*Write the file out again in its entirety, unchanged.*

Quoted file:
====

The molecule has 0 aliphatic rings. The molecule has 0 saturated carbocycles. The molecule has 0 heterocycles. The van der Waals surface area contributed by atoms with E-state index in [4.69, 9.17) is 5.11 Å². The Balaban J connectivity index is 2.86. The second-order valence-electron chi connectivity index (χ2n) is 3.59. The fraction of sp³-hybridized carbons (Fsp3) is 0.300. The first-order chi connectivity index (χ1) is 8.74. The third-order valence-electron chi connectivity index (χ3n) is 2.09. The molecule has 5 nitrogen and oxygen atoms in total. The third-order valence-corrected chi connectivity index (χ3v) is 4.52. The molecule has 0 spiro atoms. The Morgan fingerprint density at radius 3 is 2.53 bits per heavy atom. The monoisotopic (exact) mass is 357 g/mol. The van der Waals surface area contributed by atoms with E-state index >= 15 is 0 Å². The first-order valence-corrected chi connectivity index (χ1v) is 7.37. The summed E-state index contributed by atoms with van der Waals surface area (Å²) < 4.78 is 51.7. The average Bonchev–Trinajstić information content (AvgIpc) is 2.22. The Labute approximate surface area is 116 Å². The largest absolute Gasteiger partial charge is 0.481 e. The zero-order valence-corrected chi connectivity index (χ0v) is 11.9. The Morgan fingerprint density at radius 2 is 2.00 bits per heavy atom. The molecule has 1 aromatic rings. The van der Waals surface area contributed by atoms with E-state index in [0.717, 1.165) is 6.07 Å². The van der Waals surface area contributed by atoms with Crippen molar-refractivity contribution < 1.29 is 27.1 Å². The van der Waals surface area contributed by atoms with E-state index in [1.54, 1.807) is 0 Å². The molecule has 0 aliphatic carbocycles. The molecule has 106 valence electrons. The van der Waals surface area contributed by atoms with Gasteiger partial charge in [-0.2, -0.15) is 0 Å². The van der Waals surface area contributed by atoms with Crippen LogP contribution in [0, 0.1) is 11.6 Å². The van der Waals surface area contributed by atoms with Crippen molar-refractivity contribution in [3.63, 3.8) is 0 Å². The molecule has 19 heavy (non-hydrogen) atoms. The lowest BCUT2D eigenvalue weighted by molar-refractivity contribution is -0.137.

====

The molecule has 0 aliphatic rings. The molecule has 0 saturated carbocycles. The molecule has 0 heterocycles. The van der Waals surface area contributed by atoms with E-state index in [4.69, 9.17) is 5.11 Å². The Balaban J connectivity index is 2.86. The second-order valence-electron chi connectivity index (χ2n) is 3.59. The fraction of sp³-hybridized carbons (Fsp3) is 0.300. The first-order chi connectivity index (χ1) is 8.74. The third-order valence-electron chi connectivity index (χ3n) is 2.09. The molecule has 5 nitrogen and oxygen atoms in total. The third-order valence-corrected chi connectivity index (χ3v) is 4.52. The molecule has 0 spiro atoms. The Morgan fingerprint density at radius 3 is 2.53 bits per heavy atom. The monoisotopic (exact) mass is 357 g/mol. The van der Waals surface area contributed by atoms with E-state index >= 15 is 0 Å². The first-order valence-corrected chi connectivity index (χ1v) is 7.37. The summed E-state index contributed by atoms with van der Waals surface area (Å²) < 4.78 is 51.7. The average Bonchev–Trinajstić information content (AvgIpc) is 2.22. The Labute approximate surface area is 116 Å². The largest absolute Gasteiger partial charge is 0.481 e. The zero-order valence-corrected chi connectivity index (χ0v) is 11.9. The Morgan fingerprint density at radius 2 is 2.00 bits per heavy atom. The molecule has 1 aromatic rings. The van der Waals surface area contributed by atoms with E-state index in [0.717, 1.165) is 6.07 Å². The van der Waals surface area contributed by atoms with Crippen molar-refractivity contribution < 1.29 is 27.1 Å². The van der Waals surface area contributed by atoms with E-state index in [1.54, 1.807) is 0 Å². The molecule has 0 aliphatic carbocycles. The molecule has 106 valence electrons. The van der Waals surface area contributed by atoms with Gasteiger partial charge in [-0.2, -0.15) is 0 Å². The van der Waals surface area contributed by atoms with Crippen LogP contribution in [0, 0.1) is 11.6 Å². The van der Waals surface area contributed by atoms with Crippen molar-refractivity contribution in [3.63, 3.8) is 0 Å². The molecule has 19 heavy (non-hydrogen) atoms. The lowest BCUT2D eigenvalue weighted by molar-refractivity contribution is -0.137.